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NPR

Mommy Bashing: Criticism Fair Over Kid Diet?

Tell Me More's parenting roundtable continues the conversation on children and weight. Is it ever OK to put a child on a diet, or will it set them up for a lifetime of self esteem issues? Host Michel Martin hears from parents. Cookbook author Anupy Singla, and fitness instructor Dani Tucker weigh in.
NPR

Few Public Family Planning Centers Accept Insurance, Yet

The federal law overhauling health care requires that contraceptives be made available to insured women without any out-of-pocket costs to them. Many family planning clinics aren't yet set up to accommodate women under those terms.
NPR

Targeted Cancer Drugs Keep Myeloma Patients Up And Running

Thanks to drugs recently approved by the FDA, patients with the blood cell cancer multiple myeloma are living longer and without the pain. Don Wright was diagnosed 10 years ago and is currently training for his training for his 71st marathon.
NPR

Cancer Rehab Begins To Bridge A Gap To Reach Patients

Cancer patients often have to deal with side effects from their treatments. They may need speech therapy or help rebuilding their strength. The STAR program is helping break down the barriers to rehabilitation services.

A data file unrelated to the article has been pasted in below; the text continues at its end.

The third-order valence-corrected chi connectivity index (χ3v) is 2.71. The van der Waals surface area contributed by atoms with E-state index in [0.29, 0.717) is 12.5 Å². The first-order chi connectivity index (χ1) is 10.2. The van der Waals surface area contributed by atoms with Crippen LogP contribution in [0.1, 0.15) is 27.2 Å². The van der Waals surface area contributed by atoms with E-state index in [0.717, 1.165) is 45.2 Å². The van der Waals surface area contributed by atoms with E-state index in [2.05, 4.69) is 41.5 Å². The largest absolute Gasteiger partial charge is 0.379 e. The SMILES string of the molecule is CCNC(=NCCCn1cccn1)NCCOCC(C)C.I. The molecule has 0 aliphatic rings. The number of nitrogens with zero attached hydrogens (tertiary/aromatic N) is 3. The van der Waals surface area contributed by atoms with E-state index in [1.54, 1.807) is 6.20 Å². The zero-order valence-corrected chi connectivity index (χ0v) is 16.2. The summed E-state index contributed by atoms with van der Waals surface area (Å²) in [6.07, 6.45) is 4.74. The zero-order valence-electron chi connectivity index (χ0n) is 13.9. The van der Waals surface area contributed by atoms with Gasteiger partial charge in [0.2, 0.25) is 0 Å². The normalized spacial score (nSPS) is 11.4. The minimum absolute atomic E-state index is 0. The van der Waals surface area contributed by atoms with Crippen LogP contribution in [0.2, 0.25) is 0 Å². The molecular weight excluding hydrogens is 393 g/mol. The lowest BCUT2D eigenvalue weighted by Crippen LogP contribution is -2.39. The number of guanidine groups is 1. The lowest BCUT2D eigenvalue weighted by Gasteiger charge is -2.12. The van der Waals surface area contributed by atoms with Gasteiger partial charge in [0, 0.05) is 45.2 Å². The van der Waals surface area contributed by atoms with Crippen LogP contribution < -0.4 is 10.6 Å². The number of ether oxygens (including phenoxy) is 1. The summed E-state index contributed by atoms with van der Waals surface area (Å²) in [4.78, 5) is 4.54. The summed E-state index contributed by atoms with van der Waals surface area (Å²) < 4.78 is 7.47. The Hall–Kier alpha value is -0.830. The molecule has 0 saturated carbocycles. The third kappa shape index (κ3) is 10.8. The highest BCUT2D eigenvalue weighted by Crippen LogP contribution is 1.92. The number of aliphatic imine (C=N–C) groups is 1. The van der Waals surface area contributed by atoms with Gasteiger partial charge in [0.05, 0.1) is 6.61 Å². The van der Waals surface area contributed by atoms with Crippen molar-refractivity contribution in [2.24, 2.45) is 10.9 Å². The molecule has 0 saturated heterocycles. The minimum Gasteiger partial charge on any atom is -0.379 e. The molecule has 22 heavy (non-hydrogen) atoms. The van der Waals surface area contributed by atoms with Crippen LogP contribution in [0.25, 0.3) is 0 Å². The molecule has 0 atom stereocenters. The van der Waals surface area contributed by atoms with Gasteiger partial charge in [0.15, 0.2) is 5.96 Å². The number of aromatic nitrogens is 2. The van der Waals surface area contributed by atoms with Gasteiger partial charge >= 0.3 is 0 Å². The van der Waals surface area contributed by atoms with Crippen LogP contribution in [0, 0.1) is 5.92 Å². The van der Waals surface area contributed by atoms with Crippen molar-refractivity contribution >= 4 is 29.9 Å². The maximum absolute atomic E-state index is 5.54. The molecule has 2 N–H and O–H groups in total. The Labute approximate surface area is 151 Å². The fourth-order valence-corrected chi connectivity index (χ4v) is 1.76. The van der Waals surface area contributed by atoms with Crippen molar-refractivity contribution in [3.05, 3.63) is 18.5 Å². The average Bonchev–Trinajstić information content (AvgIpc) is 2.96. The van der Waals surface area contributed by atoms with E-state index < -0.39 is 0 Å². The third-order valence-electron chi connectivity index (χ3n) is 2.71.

NPR

Al Roker On Being 'The Jolly Fat Person'

Al Roker won fame as the ever-smiling weatherman on NBC's Today show. But he also endured years of indignities because of his weight. That was until he had bariatric surgery, and lost more than 100 pounds. During this encore presentation, Roker talks with host Michel Martin about his experiences, and his latest book, Never Goin' Back.
NPR

What Nuclear Bombs Tell Us About Our Tendons

The fallout from Cold War bomb tests is shedding light on why the Achilles tendon heals so poorly after injuries. By looking at carbon-14, scientists have found that tendon tissue in people who were alive during the tests hasn't changed much since they were youngsters.

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